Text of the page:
Re: Gender, Language, etc.

Ralph L Holloway (rlh2@COLUMBIA.EDU)
Tue, 11 Apr 1995 23:46:41 -0400

Is Ruby now arguing that brain size is or is not smaller in women? Can we
get these facts straight once and for all? Every sample I have seen and
studied of S. African Bantu, Hong Kong Chinese, Singaporeans, European
Danes, American caucasians, African Americans, Hispanics, shows the same
thing: Males brains are absolutely heavier than females brains. The
relative size of the female brain is larger in women than in men, and,
depending on the sample size and group, significantly so. The
differences are not entirely attributable to differences in body size
between males and females, which is to say that no, females are not scaled
down versions of men re: brain size or are men scaled-up versions of
women. There does exist a strong positive correlation between
stature and brain weight which is stronger than between brain and
body weight.There is absolutely no way to relate the differences in average
brain size between males and females to behavior. And up until the last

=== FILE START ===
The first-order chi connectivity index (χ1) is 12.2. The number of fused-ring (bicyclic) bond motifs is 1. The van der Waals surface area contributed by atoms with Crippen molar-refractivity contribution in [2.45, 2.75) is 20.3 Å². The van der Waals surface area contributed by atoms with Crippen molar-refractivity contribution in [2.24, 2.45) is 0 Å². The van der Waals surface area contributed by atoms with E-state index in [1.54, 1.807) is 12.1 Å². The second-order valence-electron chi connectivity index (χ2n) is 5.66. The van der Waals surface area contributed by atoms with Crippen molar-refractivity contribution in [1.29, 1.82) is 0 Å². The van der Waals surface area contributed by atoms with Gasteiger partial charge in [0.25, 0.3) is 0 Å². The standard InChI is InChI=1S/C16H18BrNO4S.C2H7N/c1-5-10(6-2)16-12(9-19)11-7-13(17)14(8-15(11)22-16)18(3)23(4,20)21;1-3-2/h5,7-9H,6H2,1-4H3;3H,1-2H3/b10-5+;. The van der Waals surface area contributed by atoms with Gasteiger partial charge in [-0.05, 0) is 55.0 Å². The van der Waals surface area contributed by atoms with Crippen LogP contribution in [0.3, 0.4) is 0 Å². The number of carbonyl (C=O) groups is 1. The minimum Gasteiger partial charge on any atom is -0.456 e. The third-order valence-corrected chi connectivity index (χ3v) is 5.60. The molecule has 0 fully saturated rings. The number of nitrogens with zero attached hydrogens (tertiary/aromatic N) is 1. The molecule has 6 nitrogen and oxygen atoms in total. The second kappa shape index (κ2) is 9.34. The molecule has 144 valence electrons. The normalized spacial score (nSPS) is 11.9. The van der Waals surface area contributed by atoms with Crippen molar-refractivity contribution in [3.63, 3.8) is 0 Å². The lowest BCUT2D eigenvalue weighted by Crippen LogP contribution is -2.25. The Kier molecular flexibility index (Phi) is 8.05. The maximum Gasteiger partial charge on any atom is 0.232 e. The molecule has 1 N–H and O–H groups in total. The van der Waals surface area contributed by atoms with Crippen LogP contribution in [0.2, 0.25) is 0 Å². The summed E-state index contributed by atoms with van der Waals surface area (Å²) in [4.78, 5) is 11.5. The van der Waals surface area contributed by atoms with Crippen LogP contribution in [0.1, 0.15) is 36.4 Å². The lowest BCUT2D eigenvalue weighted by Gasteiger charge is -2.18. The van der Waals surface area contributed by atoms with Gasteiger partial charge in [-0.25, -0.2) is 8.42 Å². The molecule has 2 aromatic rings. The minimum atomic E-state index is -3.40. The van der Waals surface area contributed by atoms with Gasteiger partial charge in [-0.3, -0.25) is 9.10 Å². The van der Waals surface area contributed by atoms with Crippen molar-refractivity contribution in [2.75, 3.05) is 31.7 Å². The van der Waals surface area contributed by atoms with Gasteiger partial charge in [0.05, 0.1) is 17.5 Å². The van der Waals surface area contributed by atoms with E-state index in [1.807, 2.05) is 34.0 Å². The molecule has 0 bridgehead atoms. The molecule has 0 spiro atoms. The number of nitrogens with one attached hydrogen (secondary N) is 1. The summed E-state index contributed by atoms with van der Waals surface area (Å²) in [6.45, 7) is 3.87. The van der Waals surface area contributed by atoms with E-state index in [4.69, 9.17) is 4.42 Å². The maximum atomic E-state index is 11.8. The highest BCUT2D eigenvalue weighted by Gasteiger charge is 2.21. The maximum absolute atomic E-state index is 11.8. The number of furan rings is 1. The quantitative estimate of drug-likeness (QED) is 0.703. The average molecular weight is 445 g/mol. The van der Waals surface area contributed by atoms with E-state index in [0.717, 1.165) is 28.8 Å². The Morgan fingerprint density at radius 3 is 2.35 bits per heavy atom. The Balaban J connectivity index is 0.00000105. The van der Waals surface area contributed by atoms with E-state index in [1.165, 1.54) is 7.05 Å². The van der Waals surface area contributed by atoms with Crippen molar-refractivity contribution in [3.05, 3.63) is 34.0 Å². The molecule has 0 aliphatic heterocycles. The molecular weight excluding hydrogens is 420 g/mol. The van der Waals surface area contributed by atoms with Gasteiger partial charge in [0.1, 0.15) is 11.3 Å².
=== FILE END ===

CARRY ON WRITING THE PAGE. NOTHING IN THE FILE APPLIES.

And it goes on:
couple of years there were no strong correlations known between brain
size and intelligence tests of whatever ilk. There are studies claiming
correlations of between .4 and .55, both in males and females. Lebon was
among the most virulent of 19th century quacks who related brain size to
mental abilities. Ralph Holloway
n Tue, 11 Apr 1995, Ruby Rohrlich wrote:

> Bret, this was written during the first women's movement in the last
> century, when a whole array of so-called social scientists, including
> anthropologists, were saying this kind of thing. This period, social
> Darwinism, was incredibly racist and classist, as well as sexist. They
> were saying the same kind of thing about the brain size and intelligence
> of blacks and the poor. What they were really saying was that people in
> the lower social strata were there because
> they were
> genetically inferior. And what are they saying now in The Bell Curve?
> By the way, when my older son was in the sixth grade, his teacher told
> the class that women had smaller brains than men, as reflected in their
> smaller size. But I pointed out to my son, who was believing what his
> teacher said, that he was shorter than the tallest children in his class,
> and he did a double take. Ruby Rohrlich